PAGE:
Cultural claims and the limits of liberal democracy

Social Theory and Practice 34 (1):25-48 (2008)
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Abstract
Amy Gutmann and Dennis Thompson’s theory of deliberative democracy has been widely influential and favorably viewed by many as a successful attempt to combine procedural and substantive aspects of democracy, while remaining quintessentially liberal. Although I admit that their conception is one of the strongest renditions of liberal democracy, I argue that it is inadequate in radically multicultural societies that house non-liberal cultural minorities. By focusing on Gutmann’s position on minority claims of culture in the liberal West, which follows from Gutmann and Thompson’s theory of deliberative democracy, I attempt to show that the theory of deliberative democracy does not do justice to legitimate claims of culture made by nonliberal minority cultural groups in the liberal West. As a result, I further argue that their deliberative democracy itself is inadequate for radically diverse societies in the West, some of whose members also belong to nonliberal minority cultural groups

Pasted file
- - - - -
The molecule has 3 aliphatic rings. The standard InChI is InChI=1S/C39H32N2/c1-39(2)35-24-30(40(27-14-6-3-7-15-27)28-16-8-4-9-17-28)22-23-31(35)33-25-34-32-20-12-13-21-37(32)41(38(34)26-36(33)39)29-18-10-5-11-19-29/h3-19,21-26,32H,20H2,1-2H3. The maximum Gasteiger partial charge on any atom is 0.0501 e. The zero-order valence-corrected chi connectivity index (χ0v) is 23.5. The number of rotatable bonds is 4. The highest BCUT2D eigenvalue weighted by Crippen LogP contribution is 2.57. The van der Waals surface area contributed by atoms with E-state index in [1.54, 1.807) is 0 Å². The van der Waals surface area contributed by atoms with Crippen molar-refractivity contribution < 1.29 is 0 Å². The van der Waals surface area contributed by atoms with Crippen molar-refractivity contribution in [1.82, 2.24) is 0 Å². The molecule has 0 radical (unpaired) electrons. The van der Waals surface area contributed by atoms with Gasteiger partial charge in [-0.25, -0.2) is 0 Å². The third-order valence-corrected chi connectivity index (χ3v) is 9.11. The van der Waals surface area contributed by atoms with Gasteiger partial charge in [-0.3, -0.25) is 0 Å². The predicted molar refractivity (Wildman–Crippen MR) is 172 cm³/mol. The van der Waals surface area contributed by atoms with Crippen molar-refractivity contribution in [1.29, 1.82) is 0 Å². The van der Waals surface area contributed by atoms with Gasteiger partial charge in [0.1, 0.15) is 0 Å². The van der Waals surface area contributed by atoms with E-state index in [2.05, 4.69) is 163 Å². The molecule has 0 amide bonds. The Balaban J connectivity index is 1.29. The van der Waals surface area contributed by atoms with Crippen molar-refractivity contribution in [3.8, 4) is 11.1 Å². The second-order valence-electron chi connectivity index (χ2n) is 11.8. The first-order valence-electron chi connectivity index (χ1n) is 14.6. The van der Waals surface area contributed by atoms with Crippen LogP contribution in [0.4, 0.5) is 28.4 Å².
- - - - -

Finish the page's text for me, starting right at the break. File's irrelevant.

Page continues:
ISBN(s)
0037-802X  
PhilPapers/Archive ID
HERCCA-2
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Archival date: 2018-05-19
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2009-01-28

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